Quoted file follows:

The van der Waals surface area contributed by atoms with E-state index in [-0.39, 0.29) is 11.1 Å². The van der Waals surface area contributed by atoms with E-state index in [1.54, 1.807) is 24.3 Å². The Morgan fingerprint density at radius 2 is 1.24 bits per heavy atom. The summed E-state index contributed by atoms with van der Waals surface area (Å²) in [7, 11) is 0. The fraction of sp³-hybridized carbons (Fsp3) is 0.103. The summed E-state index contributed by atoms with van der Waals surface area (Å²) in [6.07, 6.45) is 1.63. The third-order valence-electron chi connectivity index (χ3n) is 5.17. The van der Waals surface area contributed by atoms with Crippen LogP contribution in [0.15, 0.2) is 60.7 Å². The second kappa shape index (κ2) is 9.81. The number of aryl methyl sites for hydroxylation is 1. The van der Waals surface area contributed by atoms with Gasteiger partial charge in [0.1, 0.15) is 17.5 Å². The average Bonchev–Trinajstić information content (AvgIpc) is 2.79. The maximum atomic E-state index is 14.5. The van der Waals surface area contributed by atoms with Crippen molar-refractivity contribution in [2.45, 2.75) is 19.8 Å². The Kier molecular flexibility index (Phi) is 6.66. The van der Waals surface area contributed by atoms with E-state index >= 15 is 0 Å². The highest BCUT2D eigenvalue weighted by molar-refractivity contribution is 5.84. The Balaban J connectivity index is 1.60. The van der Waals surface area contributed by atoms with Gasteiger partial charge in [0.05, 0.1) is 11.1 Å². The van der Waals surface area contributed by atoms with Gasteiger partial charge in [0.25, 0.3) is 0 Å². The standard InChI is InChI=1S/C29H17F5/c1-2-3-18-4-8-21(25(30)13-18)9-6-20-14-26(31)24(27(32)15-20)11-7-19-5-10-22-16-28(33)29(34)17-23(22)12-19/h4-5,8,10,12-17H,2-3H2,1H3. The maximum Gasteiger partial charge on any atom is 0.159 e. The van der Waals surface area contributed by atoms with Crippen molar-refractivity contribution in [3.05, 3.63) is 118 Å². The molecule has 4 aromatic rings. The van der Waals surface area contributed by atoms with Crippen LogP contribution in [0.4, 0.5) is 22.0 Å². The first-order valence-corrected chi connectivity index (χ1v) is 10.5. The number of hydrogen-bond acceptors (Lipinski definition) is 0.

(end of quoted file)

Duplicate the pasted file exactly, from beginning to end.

The van der Waals surface area contributed by atoms with E-state index in [-0.39, 0.29) is 11.1 Å². The van der Waals surface area contributed by atoms with E-state index in [1.54, 1.807) is 24.3 Å². The Morgan fingerprint density at radius 2 is 1.24 bits per heavy atom. The summed E-state index contributed by atoms with van der Waals surface area (Å²) in [7, 11) is 0. The fraction of sp³-hybridized carbons (Fsp3) is 0.103. The summed E-state index contributed by atoms with van der Waals surface area (Å²) in [6.07, 6.45) is 1.63. The third-order valence-electron chi connectivity index (χ3n) is 5.17. The van der Waals surface area contributed by atoms with Crippen LogP contribution in [0.15, 0.2) is 60.7 Å². The second kappa shape index (κ2) is 9.81. The number of aryl methyl sites for hydroxylation is 1. The van der Waals surface area contributed by atoms with Gasteiger partial charge in [0.1, 0.15) is 17.5 Å². The average Bonchev–Trinajstić information content (AvgIpc) is 2.79. The maximum atomic E-state index is 14.5. The van der Waals surface area contributed by atoms with Crippen molar-refractivity contribution in [2.45, 2.75) is 19.8 Å². The Kier molecular flexibility index (Phi) is 6.66. The van der Waals surface area contributed by atoms with E-state index >= 15 is 0 Å². The highest BCUT2D eigenvalue weighted by molar-refractivity contribution is 5.84. The Balaban J connectivity index is 1.60. The van der Waals surface area contributed by atoms with Gasteiger partial charge in [0.05, 0.1) is 11.1 Å². The van der Waals surface area contributed by atoms with Gasteiger partial charge in [0.25, 0.3) is 0 Å². The standard InChI is InChI=1S/C29H17F5/c1-2-3-18-4-8-21(25(30)13-18)9-6-20-14-26(31)24(27(32)15-20)11-7-19-5-10-22-16-28(33)29(34)17-23(22)12-19/h4-5,8,10,12-17H,2-3H2,1H3. The maximum Gasteiger partial charge on any atom is 0.159 e. The van der Waals surface area contributed by atoms with Crippen molar-refractivity contribution in [3.05, 3.63) is 118 Å². The molecule has 4 aromatic rings. The van der Waals surface area contributed by atoms with Crippen LogP contribution in [0.4, 0.5) is 22.0 Å². The first-order valence-corrected chi connectivity index (χ1v) is 10.5. The number of hydrogen-bond acceptors (Lipinski definition) is 0.